(Google appear to codename their Gmail CAPTCHA, “Gaia”, btw! I’m guessing they have the Asimov connection specifically in mind, but the inaccessibility of it smacks of bitter irony, in any event).

    Time for another link? :-

    http://www.w3.org/TR/turingtest/

    “Inaccessibility of Visually-Oriented Anti-Robot Tests
    Problems and Alternatives

    A common method of limiting access to services made available over the Web is visual verification of a bitmapped image. This presents a major problem to users who are blind, have low vision, or have a learning disability such as dyslexia. This document examines a number of potential solutions that allow systems to test for human users while preserving access by users with disabilities.”

  23. wilma

    Just curios!
    Is there a poll or stat that show how many people with sight-impairment actually read or comment on blog?
    How many of these people are blogger?
    How many of these people make use of the Internet?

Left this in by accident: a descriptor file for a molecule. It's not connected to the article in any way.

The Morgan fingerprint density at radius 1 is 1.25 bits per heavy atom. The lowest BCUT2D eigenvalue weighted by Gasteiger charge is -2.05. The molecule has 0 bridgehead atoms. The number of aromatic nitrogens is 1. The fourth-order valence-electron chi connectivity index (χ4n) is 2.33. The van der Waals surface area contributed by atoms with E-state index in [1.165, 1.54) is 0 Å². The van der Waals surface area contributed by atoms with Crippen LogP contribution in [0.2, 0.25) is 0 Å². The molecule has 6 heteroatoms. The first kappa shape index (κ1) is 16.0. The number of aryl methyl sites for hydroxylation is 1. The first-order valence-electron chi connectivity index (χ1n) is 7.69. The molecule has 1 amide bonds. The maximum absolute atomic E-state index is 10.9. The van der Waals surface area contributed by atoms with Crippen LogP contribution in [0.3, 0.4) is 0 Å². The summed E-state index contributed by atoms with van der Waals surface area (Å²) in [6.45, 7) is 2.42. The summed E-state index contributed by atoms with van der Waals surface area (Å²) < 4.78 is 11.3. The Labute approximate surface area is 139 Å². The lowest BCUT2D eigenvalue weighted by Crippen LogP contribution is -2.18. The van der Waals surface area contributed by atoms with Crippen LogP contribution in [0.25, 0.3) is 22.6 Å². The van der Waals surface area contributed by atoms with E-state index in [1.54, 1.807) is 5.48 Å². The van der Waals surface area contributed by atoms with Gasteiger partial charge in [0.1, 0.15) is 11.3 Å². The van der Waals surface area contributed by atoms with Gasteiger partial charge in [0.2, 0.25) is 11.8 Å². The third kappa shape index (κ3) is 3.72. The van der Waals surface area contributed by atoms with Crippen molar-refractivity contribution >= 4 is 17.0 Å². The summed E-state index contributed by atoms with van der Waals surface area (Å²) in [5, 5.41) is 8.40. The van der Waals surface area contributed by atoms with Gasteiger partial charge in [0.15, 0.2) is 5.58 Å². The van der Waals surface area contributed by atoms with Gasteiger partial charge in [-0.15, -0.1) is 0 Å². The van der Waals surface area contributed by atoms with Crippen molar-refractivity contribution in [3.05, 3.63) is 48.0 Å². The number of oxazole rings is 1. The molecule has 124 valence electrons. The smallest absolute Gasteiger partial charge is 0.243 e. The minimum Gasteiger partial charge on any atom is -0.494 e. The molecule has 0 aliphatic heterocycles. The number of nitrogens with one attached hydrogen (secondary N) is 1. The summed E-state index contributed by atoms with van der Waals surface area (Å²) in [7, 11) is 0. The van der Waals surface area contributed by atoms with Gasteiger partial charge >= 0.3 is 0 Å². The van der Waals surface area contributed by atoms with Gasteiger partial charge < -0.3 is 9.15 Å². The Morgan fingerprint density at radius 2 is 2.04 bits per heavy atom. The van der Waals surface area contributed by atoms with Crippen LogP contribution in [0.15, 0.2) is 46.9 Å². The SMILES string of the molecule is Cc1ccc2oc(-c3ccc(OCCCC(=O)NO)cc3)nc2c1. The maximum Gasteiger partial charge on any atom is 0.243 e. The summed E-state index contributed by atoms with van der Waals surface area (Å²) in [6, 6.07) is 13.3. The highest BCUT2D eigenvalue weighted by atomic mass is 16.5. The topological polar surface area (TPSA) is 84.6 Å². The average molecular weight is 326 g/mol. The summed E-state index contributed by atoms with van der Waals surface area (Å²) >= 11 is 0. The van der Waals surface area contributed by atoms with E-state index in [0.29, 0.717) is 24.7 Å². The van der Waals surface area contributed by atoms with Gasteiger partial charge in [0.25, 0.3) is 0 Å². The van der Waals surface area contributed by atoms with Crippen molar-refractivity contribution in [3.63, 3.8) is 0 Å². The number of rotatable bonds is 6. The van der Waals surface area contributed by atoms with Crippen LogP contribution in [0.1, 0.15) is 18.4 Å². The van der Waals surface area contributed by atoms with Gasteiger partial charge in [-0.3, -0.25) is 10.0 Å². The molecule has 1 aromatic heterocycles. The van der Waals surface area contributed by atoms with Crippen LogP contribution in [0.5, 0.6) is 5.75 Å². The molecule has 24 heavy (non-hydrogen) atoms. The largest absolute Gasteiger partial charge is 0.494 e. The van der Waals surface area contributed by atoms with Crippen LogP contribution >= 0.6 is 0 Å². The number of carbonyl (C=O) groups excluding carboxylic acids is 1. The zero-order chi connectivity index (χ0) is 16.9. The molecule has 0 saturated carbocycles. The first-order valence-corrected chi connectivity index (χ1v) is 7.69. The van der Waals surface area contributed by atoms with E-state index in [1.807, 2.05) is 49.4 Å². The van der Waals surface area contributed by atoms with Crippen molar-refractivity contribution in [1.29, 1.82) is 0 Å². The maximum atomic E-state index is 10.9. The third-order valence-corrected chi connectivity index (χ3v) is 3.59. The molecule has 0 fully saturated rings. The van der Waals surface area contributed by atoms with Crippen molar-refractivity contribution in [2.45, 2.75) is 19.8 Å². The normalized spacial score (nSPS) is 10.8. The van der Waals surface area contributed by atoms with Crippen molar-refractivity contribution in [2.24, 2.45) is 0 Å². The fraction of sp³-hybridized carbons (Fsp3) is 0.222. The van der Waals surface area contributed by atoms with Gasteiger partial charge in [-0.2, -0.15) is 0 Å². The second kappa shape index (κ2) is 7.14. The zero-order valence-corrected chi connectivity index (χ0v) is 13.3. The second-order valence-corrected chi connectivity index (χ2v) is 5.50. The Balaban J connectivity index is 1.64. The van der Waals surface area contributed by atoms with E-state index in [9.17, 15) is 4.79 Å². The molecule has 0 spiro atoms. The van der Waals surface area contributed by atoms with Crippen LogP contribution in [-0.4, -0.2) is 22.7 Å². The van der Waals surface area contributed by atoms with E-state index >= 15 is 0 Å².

But this one on matt’s blog is a problem for me too, and I am not a sight-impairment person. In short this one don’t work as expected

  24. It’s a shame the demo’s currently broken, but http://sam.zoy.org/pwntcha/ is worth looking at if you think CAPTCHA’s are the solution to automated comment spam.

  25. Hi Matt,
    Captcha for dummies ?
    Couldn’t find any on the web so I created my own website for idiots like myself.
    A sort of: “How to use captcha for non php, html, etc programmers.”
    Please correct me if I was / am wrong, but after exhaustive reserach, each site about captcha I found presumed some minimal knowledge of php, or at least how to include php etc.
    Basically, hot water has been around for a while but some folk just don’t know how to heat it up and so this is my pinch of salt.
    http://www.captcha.biz

    Pete

  26. Jeremy

    Seems that you have just tried to copy some known service like:
    http://www.protectwebform.com/

    And, since you have launched (date on your counter: 22 – 08 – 2006), you went to spam blogs, introducing your “new” solution.

    There are currently 2 well known services for protecting web forms (not plugins):

    http://www.protectwebform.com/ – is a CAPTCHA service, providing its smart technology, it becomes very elegant.

    http://www.junkeater.com/ – is filtering service.

  27. Jeremy,

    what has my captcha site’s launching date to do with it’s usefullness ?
    When you create a new website do you keep it under the bed for 6 months or what ?